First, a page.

「地獄変の巻」 (Jigokuhen no Maki)
“The Story of the Scene from Hell”
This week’s episode concludes Dororo and Hyakkimaru’s stay at Sabame’s village on a dire note. Directed by the infamous episode director of Gurren Lagann‘s fourth episode (the “breathing deeply” one), this episode captures the unwavering fury and violent backlash that follows Hyakkimaru’s demon-slaying journey through an aesthetic that is as raw and messy as the episode’s underlying conflict.
While Sabame’s allegiance to the moth demon resembled the village compromised by Bandai, his town actually has more in common with Daigo’s empire than it seems. For instance, Sabame’s prosperity is derived entirely from demonic influence as the bales and bales of rice that his village was able to produce is all due to Sabame and his citizens’ outright approval of turning to demons for help. But rather than trying to fabricate a mythos of self-earned glory like Daigo, the whole town is in on what Sabame did as they justify using demons to avoid the grim fate of killing one another for food and survival as they used to. As with most demonic pacts, the sacrifice they make to gain such prosperity is to rob the lives of others, and for Sabame’s village to succeed, their target-of-choice was a temple full of children. It explains the presence of the large baby as it was a collection of the spirits of the deceased children murdered to fulfill the demon’s sacrifice. There is an underlying conflict regarding the morality of triggering a spiritual uprising to exact revenge on the village for killing the nuns and children that satiated the demon moth enough to bless the land with bountiful fields of rice.
Much of this conflict comes to a head with Hyakkimaru’s one-track-mind. Because he is so fixated on killing the demons he needs to in order to restore his body, he doesn’t take into account the human toll that comes with his vengeance. Although Dororo helped spark the fire, it was Hyakkimaru’s blade that effectively wiped out any chance for the village to recover. Much like Sabame’s story of famine and savagery, the outcome of the moth demon’s demise would return the village to these times as the distraught villagers are quick to try to fight for one another’s rice. Dororo might have been upset to see the villagers pay the price for their pact with demons and it didn’t help that there were other children in the village who are affected by losing their homes and parental figures. This is not the case for Hyakkimaru. Far from it, in fact, as he shows no concern for the plight that was left behind as they left the village. Having brutally regained his spine did little to quench his thirst for revenge as every episode finds him more and more focused on killing demons than anything else.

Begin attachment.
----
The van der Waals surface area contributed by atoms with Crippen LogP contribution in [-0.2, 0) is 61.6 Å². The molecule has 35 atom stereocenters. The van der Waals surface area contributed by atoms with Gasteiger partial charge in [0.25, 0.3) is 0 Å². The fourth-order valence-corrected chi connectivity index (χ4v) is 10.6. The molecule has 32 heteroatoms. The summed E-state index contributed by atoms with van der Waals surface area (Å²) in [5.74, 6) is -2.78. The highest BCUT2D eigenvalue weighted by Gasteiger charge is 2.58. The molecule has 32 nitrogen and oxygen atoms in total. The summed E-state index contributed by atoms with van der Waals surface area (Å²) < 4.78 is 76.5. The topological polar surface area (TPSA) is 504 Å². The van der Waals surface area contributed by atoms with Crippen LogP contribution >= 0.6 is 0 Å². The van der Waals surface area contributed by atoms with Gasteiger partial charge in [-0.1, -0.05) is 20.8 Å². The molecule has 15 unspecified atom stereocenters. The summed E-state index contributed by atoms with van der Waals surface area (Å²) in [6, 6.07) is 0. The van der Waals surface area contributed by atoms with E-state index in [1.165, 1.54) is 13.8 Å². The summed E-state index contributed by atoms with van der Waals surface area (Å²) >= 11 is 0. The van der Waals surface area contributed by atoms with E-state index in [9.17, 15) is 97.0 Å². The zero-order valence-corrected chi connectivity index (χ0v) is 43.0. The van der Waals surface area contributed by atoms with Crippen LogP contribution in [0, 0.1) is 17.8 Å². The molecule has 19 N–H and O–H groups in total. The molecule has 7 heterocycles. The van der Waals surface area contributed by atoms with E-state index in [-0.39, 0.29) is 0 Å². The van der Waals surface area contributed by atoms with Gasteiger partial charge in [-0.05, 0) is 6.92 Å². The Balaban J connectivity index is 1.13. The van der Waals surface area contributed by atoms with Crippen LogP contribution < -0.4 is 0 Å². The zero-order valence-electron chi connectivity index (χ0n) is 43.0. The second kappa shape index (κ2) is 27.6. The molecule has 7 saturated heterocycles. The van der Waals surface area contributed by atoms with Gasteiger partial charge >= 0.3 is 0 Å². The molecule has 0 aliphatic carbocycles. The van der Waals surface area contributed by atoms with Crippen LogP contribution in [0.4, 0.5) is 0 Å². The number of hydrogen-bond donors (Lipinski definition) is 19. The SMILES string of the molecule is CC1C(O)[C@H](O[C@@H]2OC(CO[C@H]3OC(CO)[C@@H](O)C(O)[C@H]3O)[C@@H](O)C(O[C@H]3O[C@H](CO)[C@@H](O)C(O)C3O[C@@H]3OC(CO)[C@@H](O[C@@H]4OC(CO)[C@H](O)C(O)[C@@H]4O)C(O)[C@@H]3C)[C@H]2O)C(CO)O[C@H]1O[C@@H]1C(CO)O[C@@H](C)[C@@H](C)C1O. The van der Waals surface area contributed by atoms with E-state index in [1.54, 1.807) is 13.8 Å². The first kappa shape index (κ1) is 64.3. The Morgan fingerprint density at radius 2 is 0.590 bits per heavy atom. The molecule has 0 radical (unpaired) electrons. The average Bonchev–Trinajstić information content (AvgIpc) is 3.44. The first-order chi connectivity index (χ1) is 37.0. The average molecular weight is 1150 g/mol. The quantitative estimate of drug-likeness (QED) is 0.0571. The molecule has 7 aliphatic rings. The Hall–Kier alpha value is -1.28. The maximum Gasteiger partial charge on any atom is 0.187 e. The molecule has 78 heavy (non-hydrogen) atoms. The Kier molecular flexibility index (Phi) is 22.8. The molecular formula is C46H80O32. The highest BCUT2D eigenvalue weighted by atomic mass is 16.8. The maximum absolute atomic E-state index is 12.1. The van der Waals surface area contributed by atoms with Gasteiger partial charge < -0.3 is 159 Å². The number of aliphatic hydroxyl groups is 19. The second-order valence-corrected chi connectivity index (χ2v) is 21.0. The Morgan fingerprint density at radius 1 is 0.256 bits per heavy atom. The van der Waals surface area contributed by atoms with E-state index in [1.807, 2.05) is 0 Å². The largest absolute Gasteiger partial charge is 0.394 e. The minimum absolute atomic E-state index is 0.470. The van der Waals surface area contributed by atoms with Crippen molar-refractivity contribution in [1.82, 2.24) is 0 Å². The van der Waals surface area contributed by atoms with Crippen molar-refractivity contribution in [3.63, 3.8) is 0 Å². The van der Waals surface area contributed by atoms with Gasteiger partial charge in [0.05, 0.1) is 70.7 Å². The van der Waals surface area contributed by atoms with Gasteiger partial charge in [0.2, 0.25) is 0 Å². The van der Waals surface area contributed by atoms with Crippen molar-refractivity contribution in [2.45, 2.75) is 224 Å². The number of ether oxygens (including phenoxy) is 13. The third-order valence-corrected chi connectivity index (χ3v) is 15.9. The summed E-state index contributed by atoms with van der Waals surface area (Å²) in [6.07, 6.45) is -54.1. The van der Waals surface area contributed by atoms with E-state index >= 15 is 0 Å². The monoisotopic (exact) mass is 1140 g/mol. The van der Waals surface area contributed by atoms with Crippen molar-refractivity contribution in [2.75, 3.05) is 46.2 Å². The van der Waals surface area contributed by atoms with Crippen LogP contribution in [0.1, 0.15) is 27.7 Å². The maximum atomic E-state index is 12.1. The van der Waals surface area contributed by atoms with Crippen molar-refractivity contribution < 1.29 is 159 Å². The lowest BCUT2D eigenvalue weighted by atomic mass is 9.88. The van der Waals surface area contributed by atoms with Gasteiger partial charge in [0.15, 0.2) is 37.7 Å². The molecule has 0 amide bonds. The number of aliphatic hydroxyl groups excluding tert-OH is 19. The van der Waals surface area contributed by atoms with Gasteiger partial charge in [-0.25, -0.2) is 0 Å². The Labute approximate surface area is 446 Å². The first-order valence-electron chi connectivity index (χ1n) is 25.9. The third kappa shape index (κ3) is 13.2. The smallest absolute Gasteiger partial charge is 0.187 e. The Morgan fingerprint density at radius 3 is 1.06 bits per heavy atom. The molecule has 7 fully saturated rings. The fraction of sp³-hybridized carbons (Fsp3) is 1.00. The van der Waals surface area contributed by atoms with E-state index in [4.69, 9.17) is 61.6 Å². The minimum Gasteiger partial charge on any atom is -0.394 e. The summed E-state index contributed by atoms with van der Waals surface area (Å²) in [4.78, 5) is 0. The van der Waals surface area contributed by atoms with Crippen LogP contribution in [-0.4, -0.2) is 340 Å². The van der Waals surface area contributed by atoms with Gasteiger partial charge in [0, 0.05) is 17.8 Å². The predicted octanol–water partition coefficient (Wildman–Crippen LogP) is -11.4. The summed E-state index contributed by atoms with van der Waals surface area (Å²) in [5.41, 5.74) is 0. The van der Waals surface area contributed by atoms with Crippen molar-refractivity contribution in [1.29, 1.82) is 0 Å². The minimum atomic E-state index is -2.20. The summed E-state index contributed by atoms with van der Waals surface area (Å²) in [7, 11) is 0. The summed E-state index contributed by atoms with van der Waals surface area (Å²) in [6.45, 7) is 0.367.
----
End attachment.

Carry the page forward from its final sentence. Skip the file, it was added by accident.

It’s Hyakkimaru’s insistence in trudging forward and ignoring anything other than the instinctual force that compels him to kill more demons that causes a rift between him and Dororo. After finding out the truth behind the village and being saved by the souls of the sacrificed children, Dororo finds herself at odds with the role that she and Hyakkimaru played in the town’s crumbling. Even if the villagers were deplorable in killing numerous children, she retains a sense of guilt from the pattern that tends to come from the demons they kill causing more lives to be thrown away, like a demonic game of Jenga where taking one demon away could cost the lives of hundreds. It’s not something that Hyakkimaru has the time or patience to focus on, but in the grand scheme of things, Dororo has been conscious about trying to get Hyakkimaru to embrace his newfound humanity by being more civil and aware of avoiding consequences that cost more human life. Hyakkimaru’s lack of concern for the newly homeless villagers was the last straw for Dororo as she mournfully turned away from Hyakkimaru as he would continue remaining more fixated on the killing and destruction that the monk warned him against than any kind of empathy. This wasn’t the most opportune time as Itachi swung in with the unfortunate knowledge of knowing Dororo had the second half of the map on her back. It will be neat to see what happens to Hyakkimaru from here as it seems that his concern for Dororo’s absence could cause him to reflect back on what he did that hurt her and ultimately lead him closer to growing to be a more empathetic person as he regains even more of his humanity in the process.